SpaceX Wins Two New U.S. Government Launch Contracts

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The U.S. Air Force has awarded SpaceX the first two contracts under a new $900 million program aimed at increasing competition in the launch market:

SpaceX will use its Falcon 9 v1.1 to boost NASA’s Deep Space Climate Observatory (DSCOVR) in November 2014 and the Falcon 9 Heavy for launch of a Space Test Program satellite in September 2015, says Lt. Gen. Ellen Pawlikowski, program executive officer for Air Force space programs.

Already, about $100 million has been obligated under a new Orbital/Suborbital Program (OSP)-3 contract for the missions. Another $162 million is expected to be set aside in the coming days, Pawlikowski says. SpaceX “was considered the best value to the government,” she tells Aviation Week.

SpaceX’s Falcon rockets and the Antares, a new design by Orbital Sciences, have both been selected as competitors for what Pawlikoski calls “lane 2” launches under the OSP-3 contract. This means the two companies can compete for the larger satellite boosting missions to come under the contract umbrella….

Orbital Sciences, with its Minotaur family, and Lockheed Martin, with the new Athena booster, were selected as competitors for “lane 1” competitions; these involve lofting smaller satellites into orbit….

Orbital Sciences’ Antares rocket has not yet flown; the inaugural flight is set for the first quarter of 2013 under NASA’s Commercial Orbital Transportation Services (COTS) program. Falcon 9 has had four successful missions while Falcon Heavy is still under development.

The Air Force will use data from the SpaceX’s Falcon launches to help certify the company’s rockets to compete against ULA in the Evolved Expendable Launch Vehicle program. ULA currently has a monopoly in that program with its Atlas V and Delta IV rockets, which are used to loft the military’s largest and most valuable satellites.

The Air Force plans to purchase up to 50 launch vehicles under the EELV program over the next five years. Thirty-six launch vehicles would be purchased in a bulk buy from ULA. An additional 14 launchers would be competitively bid, which opens the door for SpaceX to compete. The Air Force has reserved the option to purchase up to 14 additional boosters from ULA should SpaceX not be able to meet launch requirements.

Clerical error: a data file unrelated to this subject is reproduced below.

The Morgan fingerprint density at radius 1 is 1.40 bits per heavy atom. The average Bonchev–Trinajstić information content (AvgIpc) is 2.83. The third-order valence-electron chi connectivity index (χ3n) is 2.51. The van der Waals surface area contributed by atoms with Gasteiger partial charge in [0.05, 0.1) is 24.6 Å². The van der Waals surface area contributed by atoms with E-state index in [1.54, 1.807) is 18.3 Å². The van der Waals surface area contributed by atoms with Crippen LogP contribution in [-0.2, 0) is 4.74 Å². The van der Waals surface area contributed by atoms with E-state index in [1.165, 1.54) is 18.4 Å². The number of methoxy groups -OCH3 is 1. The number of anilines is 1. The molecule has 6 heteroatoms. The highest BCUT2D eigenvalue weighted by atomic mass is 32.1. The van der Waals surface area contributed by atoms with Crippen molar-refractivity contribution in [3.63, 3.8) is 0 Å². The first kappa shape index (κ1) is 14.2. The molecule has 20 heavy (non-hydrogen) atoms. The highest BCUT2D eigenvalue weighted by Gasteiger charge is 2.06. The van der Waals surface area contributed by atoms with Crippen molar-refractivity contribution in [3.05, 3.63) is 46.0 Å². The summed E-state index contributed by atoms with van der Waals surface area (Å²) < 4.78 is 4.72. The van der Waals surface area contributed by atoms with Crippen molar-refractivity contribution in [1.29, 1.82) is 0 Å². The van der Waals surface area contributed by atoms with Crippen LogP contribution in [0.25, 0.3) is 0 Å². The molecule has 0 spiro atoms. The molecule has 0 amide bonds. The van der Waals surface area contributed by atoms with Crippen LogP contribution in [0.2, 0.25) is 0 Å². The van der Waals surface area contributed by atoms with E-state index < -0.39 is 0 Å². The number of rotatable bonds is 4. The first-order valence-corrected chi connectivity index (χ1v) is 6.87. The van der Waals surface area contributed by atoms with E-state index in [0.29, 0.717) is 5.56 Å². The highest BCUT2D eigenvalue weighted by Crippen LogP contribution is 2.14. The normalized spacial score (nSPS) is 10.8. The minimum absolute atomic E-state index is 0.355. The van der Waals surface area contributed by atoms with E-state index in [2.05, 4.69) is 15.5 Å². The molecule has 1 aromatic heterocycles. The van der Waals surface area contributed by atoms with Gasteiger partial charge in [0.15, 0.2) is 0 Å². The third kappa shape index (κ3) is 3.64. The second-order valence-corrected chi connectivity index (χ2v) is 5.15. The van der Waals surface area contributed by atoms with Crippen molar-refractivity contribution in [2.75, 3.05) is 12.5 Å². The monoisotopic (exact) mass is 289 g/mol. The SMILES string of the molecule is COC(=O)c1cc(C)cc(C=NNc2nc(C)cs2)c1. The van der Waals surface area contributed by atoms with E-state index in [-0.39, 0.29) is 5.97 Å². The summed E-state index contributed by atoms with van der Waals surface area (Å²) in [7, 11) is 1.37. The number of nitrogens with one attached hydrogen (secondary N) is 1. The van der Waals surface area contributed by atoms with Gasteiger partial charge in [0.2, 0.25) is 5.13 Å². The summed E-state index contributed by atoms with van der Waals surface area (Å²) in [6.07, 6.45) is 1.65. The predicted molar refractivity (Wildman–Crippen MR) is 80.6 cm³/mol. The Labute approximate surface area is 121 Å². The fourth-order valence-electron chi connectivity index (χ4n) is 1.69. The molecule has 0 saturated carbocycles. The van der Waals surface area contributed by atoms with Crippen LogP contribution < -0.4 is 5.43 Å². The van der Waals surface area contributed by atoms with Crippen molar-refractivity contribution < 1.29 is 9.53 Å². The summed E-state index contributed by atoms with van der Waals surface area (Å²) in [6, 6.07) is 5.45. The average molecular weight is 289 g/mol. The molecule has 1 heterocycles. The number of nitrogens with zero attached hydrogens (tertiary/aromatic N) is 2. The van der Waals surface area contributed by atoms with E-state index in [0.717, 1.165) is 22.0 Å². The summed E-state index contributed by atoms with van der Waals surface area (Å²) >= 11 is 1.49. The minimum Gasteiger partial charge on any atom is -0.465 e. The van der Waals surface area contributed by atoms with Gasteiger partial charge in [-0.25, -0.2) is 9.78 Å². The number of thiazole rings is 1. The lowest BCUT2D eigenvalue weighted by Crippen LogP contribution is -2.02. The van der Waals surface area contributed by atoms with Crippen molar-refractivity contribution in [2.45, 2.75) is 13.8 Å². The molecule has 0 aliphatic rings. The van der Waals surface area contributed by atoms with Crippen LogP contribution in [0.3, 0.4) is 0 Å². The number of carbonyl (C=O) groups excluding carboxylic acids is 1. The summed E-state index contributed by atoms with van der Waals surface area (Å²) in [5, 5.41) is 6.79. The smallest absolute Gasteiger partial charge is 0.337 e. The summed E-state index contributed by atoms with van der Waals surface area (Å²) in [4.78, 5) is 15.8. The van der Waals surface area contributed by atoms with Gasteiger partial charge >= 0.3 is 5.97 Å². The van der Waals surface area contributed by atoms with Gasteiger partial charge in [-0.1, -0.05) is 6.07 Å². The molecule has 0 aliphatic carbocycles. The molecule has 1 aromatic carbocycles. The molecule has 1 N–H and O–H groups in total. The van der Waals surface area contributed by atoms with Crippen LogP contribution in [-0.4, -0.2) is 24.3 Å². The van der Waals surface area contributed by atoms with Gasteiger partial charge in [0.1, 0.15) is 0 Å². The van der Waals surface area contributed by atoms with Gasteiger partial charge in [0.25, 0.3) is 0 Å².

Read the full story at Aviation Week.

UPDATE: SpaceX has put out a press release that indicates that both Falcon launches will take place from Florida:

The DSCOVR mission will be launched aboard a Falcon 9 and is currently slated for late 2014, while STP-2 will be launched aboard the Falcon Heavy and is targeted for mid-2015. Both are expected to launch from Space Launch Complex 40 at Cape Canaveral Air Force Station, Florida.

“SpaceX deeply appreciates and is honored by the vote of confidence shown by the Air Force in our Falcon launch vehicles,” said Elon Musk, CEO and chief designer, SpaceX. “We look forward to providing high reliability access to space with lift capability to orbit that is substantially greater than any other launch vehicle in the world.”


  • http://LunarCOTS.com DougSpace

    This is big. SpaceX is securing its future in a number of ways. It’s manifest includes commercial launches, international launches, NASA launches, and now DOD launches. And when the Falcon Heavy launches, that will set it well for more DOD launches. And then there’s always the possibility of Bigelow and Golden Spike???

  • http://exoscientist.blogspot.com Robert Clark

    Thanks for that. Didn’t know Spacex had already secured a contract for a Falcon Heavy launch. This ones takes place from the Cape. Anyone know if the first test launches for the Heavy will also be from the Cape?

    Bob Clark

  • http://www.nickolai.me Nickolai

    Bob, I think they might have made a typo – as far as I know, they’re currently building launch infrastructure for the Heavy out in Vandenburg, and that’s where it’s expected to fly from first. I suppose they could refit the Florida pad to accommodate Heavy, but there’s no way they’d do that without the Vandenburg pad operational and supporting both F9 and F9H. Otherwise they leave themselves without a launch site for F9, kind of bad for business!

  • Marcus Zottl

    Nickolai: Please explain why refitting the Cape Canaveral pad (LC-40 iirc?) for FH would render it unusable for F9?